Aaron Mitchell: “I’ve seen the handling of horses firsthand … I see a lot of love and care.”Credit:Paul Jeffers
On matters of fashion, Mitchell wants to demonstrate to a younger audience how you can be a modern traditionalist at the track. “I want my generation to see what traditional racewear looks like, where to twist it, where to stick to tradition,” he says. After all, last year’s Fashions on the Field emerging designer winner, 26-year-old Bethany Cordwell, went on to dress Beyonce. If that’s not cool, then what is?
So, why then, is there a growing view in the community that Gen Z has turned its back on racing, including one of Australia’s biggest cultural and social events, the Melbourne Cup?
Writer and host of the Culture Club podcast, Maggie Zhou, 23, says the Melbourne Cup makes her “instantly eye roll and cringe. It doesn’t appeal to a lot of my Gen Z peers. I don’t see how it adds value, especially from an animal-welfare point of view,” she says. “Every year my feed will be full of petitions condemning the races and calling it to stop.”
Not racing fans … Culture Club podcast hosts Jasmine Wallis (left) and Maggie Zhuo.
As a young Asian-Australian who identifies as queer, Zhou says she is confused by the changes to the fashion competitions. “I am for degendering fashion, but it’s almost rainbow washing because they understand being progressive and inclusive is something young people care about … and instead of facing the [welfare] issue head on they think this will appeal to the woke generation … so this feels like a strange band-aid approach.”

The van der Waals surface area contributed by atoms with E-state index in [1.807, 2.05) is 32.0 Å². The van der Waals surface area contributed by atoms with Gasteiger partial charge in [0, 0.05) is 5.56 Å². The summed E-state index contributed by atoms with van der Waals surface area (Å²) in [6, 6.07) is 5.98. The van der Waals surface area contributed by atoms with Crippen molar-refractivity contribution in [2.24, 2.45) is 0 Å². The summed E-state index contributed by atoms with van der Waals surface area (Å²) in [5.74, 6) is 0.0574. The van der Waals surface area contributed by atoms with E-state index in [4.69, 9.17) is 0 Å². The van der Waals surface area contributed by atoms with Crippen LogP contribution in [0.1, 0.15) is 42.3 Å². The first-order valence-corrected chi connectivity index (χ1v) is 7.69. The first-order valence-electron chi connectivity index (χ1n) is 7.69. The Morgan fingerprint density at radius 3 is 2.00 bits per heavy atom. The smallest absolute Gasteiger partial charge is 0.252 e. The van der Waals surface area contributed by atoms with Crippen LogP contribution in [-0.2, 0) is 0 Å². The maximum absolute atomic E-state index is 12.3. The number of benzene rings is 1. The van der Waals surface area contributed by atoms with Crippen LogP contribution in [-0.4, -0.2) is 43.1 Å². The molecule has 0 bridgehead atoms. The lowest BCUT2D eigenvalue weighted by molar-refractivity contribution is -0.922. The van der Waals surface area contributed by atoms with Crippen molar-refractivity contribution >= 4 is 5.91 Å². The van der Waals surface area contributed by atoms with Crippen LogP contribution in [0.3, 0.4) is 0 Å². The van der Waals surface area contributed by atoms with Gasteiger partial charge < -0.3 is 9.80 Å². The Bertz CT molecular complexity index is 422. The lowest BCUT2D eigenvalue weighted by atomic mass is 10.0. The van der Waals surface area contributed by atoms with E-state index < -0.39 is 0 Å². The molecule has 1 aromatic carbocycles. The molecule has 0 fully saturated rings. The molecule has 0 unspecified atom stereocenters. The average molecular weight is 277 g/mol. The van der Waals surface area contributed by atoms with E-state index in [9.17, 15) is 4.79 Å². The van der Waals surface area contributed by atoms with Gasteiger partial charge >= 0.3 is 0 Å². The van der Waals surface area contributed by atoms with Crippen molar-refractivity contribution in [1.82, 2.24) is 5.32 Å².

Zhou’s co-host, writer Jasmine Wallis, 26, acknowledges the echo-chamber effect plays a huge part in young people’s responses to racing. “[The hashtag] #nuptothecup has been getting stronger every year, and definitely social media over the past couple of years has been getting louder about it. Pretty much all my friends will post something about it,” she says.